BlueCross BlueShield of Tennessee Medical Policy Manual

Genetic Testing for Cutaneous Malignant Melanoma

DESCRIPTION

Cutaneous melanoma is the third most common type of skin cancer, but the most lethal. Some cases of cutaneous malignant melanoma (CMM) are familial. Potential genetic markers for this disease are being evaluated in affected individuals with a family history of disease and in unaffected individuals in a high risk family.

A genetic predisposition to cutaneous malignant melanoma is suspected in specific clinical situations: (1) melanoma has been diagnosed in multiple family members; (2) multiple primary melanomas have been identified in a single patient; and (3) early age (< 50 years old) of onset. A positive family history of melanoma is the most significant risk factor. An example of a commercially available genetic test is Melaris®, manufactured by Myriad®.

The two main genetic variants linked to familial cutaneous malignant melanoma susceptibility are CDKN2A (also called p16 or INK4A) and CDK4. However, studies have indicated that the clinical sensitivity of genetic testing for variances associated with familial CMM is difficult to ascertain due to differences in gene penetrance, variant interpretation, study populations, sun exposure, and preventative measures. While familial variants associated with increased risk for developing melanoma have been identified, changes in clinical management and improved health outcomes as a result of genetic testing for asymptomatic individuals is uncertain.

POLICY

IMPORTANT REMINDERS

ADDITIONAL INFORMATION 

Well-designed studies in peer-reviewed journals, which evaluate genetic testing for variants associated with susceptibility to cutaneous malignant melanoma, are lacking. Therefore, this technology remains investigational. .

SOURCES

American Academy of Dermatology (2011) Guidelines of care for the management of primary cutaneous melanoma. Journal of the American Academy of Dermatology, Vol. 65, No. 5, 1032-1047.

BlueCross BlueShield Association. Medical Policy Reference Manual. (3:2017). Genetic testing for familial cutaneous malignant melanoma (2.04.44). Retrieved July 26, 2017 from BlueWeb. (35 articles and/or guidelines reviewed)

Carlson, J., Caldeira, X., Tarasen, A., Sheehan, C., Otto, G., Miller, V., et. al., (2017, January) Next-Generation sequencing reveals pathway activations and new routes to targeted therapies in cutaneous metastatic melanoma. American Journal of Dermatopathology, 39 (1), 1-13. Abstract retrieved July 26, 2017 from PubMed database.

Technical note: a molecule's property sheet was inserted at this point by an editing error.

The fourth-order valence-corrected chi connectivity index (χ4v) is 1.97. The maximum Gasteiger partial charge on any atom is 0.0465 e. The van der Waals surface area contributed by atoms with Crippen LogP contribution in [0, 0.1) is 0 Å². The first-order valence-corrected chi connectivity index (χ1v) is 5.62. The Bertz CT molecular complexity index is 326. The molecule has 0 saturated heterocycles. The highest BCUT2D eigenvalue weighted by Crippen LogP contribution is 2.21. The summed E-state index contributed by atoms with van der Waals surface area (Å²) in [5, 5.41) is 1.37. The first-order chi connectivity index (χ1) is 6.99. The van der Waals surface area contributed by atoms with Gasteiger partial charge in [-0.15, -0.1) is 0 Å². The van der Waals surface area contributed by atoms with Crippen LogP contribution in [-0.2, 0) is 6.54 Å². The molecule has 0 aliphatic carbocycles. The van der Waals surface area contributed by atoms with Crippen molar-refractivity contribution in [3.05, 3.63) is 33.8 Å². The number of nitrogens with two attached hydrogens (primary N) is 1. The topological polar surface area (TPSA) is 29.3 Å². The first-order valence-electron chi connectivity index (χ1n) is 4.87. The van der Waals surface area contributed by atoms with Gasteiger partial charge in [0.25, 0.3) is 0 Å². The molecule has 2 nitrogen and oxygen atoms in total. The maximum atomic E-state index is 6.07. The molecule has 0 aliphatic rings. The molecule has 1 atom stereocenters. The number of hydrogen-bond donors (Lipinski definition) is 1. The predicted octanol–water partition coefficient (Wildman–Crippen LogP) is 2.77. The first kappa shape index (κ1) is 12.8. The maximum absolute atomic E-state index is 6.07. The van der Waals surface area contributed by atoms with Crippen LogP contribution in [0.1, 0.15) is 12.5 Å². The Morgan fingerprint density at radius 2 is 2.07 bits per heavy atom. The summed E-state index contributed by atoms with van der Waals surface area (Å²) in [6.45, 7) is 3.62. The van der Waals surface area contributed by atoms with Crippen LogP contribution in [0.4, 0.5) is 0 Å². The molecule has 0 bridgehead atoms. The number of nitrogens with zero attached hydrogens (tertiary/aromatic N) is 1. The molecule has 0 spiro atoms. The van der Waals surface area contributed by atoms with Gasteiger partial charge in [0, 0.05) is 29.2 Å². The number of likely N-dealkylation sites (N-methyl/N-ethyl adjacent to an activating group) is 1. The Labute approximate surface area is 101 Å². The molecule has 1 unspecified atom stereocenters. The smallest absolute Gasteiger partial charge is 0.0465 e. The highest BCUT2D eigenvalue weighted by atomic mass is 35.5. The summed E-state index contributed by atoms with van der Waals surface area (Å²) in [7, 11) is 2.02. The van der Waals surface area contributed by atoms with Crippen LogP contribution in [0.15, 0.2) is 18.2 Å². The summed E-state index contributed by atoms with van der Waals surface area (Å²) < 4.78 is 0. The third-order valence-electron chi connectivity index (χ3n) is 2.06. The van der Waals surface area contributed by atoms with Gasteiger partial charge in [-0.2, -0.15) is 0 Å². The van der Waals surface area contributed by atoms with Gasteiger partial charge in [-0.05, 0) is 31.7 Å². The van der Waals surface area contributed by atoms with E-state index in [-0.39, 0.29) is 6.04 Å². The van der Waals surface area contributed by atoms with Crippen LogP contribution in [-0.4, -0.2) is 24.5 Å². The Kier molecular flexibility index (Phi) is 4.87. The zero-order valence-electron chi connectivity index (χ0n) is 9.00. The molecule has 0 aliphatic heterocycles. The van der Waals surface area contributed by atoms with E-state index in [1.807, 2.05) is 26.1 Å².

Helgadottir, H., Höiom, V., Tuominen, R., Nielsen, K., Jönsson, G., Olsson, H., et. al. (2016, June) Germline CDKN2A mutation status and survival in familial melanoma cases. Journal of the National Cancer Institute, 108 (11). Abstract retrieved July 26, 2017 from PubMed database.

Melamed, R., Aydin, I., Rajan, G., Phelps, R., Silvers, D., Emmett, K., et. al., (2017, April) Genomic characterization of dysplastic nevi unveils implications for diagnosis of melanoma. Journal of Investigational Dermatology, 137 (4), 905-909. Abstract retrieved July 27, 2017 from PubMed database.

National Cancer Institute (2015). Genetics of Skin Cancer (PDQ®) - for health professionals. Retrieved September 28, 2015 from:http://www.cancer.gov. 

National Comprehensive Cancer Network (2016, November) NCCN Clinical Practice Guidelines in Oncology (NCCN Guidelines®) Melanoma. Retrieved July 26, 2017 from www.nccn.org.

National Government Services, Inc. (2016, April) Local Coverage Determination (LCD): Molecular Pathology Procedures (L35000), Retrieved January 1, 2017 from https://www.cms.gov.

Soura, E., Eliades, P. J., Shannon, K., Stratigos, A. J., & Tsao, J. (2016). Hereditary melanoma: Update on syndromes and management: Genetics of familial atypical multiple mole melanoma syndrome. Journal of the American Academy of Dermatology, 74 (3), 395-407. Abstract retrieved August 11, 2016 from PubMed database.

Winifred S. Hayes, Inc. Genetic Test Evaluation Overview. (2010, June; last update search June 2014). CDKN2A testing for malignant melanoma. Retrieved September 25, 2015 from www.Hayesinc.com. (162 articles and/or guidelines)

Yang, X., Pfeiffer, R., Wheeler, W., Yeager, M., Chanock, S., Tucker, M., et al. (2009). Identification of modifier genes for cutaneous malignant melanoma in melanoma-prone families with and without CDKN2A mutations. International Journal of Cancer, 125 (12), 2912 - 2917. (Level 4 evidence - Independent)

ORIGINAL EFFECTIVE DATE:  9/10/2006

MOST RECENT REVIEW DATE:  9/14/2017

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